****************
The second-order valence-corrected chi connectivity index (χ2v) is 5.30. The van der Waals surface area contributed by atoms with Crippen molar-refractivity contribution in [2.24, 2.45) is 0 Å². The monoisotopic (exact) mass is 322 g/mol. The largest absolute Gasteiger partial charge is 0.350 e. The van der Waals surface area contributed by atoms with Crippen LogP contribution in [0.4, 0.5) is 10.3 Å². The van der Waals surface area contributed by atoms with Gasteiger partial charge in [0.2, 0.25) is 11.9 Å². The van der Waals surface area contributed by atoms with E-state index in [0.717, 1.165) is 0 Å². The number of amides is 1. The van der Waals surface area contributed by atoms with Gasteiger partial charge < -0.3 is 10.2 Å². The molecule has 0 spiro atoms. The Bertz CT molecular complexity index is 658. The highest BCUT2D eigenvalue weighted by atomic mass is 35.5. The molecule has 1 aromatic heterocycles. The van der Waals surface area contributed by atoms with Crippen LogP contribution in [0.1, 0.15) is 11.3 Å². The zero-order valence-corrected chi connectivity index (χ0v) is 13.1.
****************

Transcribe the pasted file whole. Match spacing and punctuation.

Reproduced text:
The second-order valence-corrected chi connectivity index (χ2v) is 5.30. The van der Waals surface area contributed by atoms with Crippen molar-refractivity contribution in [2.24, 2.45) is 0 Å². The monoisotopic (exact) mass is 322 g/mol. The largest absolute Gasteiger partial charge is 0.350 e. The van der Waals surface area contributed by atoms with Crippen LogP contribution in [0.4, 0.5) is 10.3 Å². The van der Waals surface area contributed by atoms with Gasteiger partial charge in [0.2, 0.25) is 11.9 Å². The van der Waals surface area contributed by atoms with E-state index in [0.717, 1.165) is 0 Å². The number of amides is 1. The van der Waals surface area contributed by atoms with Gasteiger partial charge < -0.3 is 10.2 Å². The molecule has 0 spiro atoms. The Bertz CT molecular complexity index is 658. The highest BCUT2D eigenvalue weighted by atomic mass is 35.5. The molecule has 1 aromatic heterocycles. The van der Waals surface area contributed by atoms with Crippen LogP contribution in [0.1, 0.15) is 11.3 Å². The zero-order valence-corrected chi connectivity index (χ0v) is 13.1.